Introduction / History
The 20 million Uzbeks are a Turkic people group located primarily in Central Asia. About 15 million of them live in their homeland, present-day Uzbekistan. There are also large Uzbek communities in Afghanistan, Kazakhstan, Kyrgyzstan, Tajikistan, and Turkmenistan, as well as small communities in many other nations, including a small number in Mongolia.
The earliest ancestors of the Uzbeks, the Central Asian Turks, aided Genghis Khan in his conquest of Eastern Europe in the 1300s. Eventually, as unity between the Turks and Mongols faded, numerous warring kingdoms were formed. It was from several of these kingdoms that the Uzbeks descended.
By the mid-1800s, most of the Uzbeks had been conquered by the Russians. Others lived in Mongolia where they were only obliquely controlled by the Soviets after the USSR was established in 1917.
Where are they located?
There are Northern Uzbeks in many Central Asian countries, Russia and China. Less than 1,000 live in Mongolia.
What are their lives like?
Traditionally, most Uzbeks were semi-nomadic shepherds, including those who live in Mongolia where there is plenty of grasslands for their livestock. Their common staple food is rice and osh is the national dish cooked with rice. Pasta is also common food item. It was probably brought to Central Asia hundreds of years ago by Italian or Chinese traders who traveled along the Silk Road. Two favorite pasta dishes are ash (a noodle dish sometimes mixed with yogurt) and ashak (an Uzbek-style ravioli).
The Uzbek mountain men love to play buzkashi, a wild polo-like game with two teams on horseback. The game, which uses the headless carcass of a goat or calf as the "ball," can be very violent and go on for two or three days. The object of the game is to pick up the "ball" and carry it to a goal that may be as far as two miles away. The other team attempts to stop whoever has the animal with any means necessary, even using whips to attack him. Another popular past-time is to hunt wild birds with falcons.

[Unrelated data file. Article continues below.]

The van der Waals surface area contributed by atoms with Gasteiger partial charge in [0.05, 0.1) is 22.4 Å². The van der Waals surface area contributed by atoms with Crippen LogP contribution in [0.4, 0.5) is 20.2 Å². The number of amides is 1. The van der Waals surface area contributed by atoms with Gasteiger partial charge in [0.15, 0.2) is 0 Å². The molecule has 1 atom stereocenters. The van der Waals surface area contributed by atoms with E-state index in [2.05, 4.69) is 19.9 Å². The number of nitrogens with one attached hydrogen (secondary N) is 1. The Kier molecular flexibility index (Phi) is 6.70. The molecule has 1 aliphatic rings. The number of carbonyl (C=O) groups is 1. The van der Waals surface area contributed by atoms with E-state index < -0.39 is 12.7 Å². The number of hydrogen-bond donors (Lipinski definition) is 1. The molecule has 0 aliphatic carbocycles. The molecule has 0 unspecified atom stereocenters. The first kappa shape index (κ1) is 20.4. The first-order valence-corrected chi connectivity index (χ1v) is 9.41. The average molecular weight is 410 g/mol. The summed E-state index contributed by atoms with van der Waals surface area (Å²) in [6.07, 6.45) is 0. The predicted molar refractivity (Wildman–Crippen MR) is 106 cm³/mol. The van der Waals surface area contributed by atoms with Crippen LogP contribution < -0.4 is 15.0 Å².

Uzbek families are extended, with a patriarchal authority ruling over several generations. Each village has an elder, and several villages comprise an elat. Each elat is governed by a council of male elders.
What are their beliefs?
Most Uzbeks are Sunni Muslims. Like other Muslims, the Uzbeks believe that there is one God, Allah, whose will was revealed through the prophet Mohammed and then recorded in the Koran. The Uzbeks are not generally devout Muslims. Many traditional beliefs have been mingled with their Islamic practices. Many of the younger generation are either atheists or non-religious.
What are their needs?
The New Testament, Genesis, Psalms, Proverbs, and Job, as well as the JESUS Film have already been made available to the Northern Uzbeks. Most Uzbeks who have access to the Gospel live in the cities. It is likely that the majority of the rural villages of Mongolia have these resources.
* Pray that Christian Uzbek leaders would be willing to take Christ to the Uzbeks in Mongolia.
* Pray that new Uzbek believers would understand God's Word quickly and commit themselves to a local church where they will find strength.
* Ask God to grant wisdom and unity to mission agencies focusing on Mongolia.
* Ask the Lord to send additional long-term laborers to live among the Uzbeks and share the love of Christ with them.
* Pray for God to raise up a strong church planting movement among Uzbeks in Mongolia as well as Uzbekistan.
Text source: Keith Carey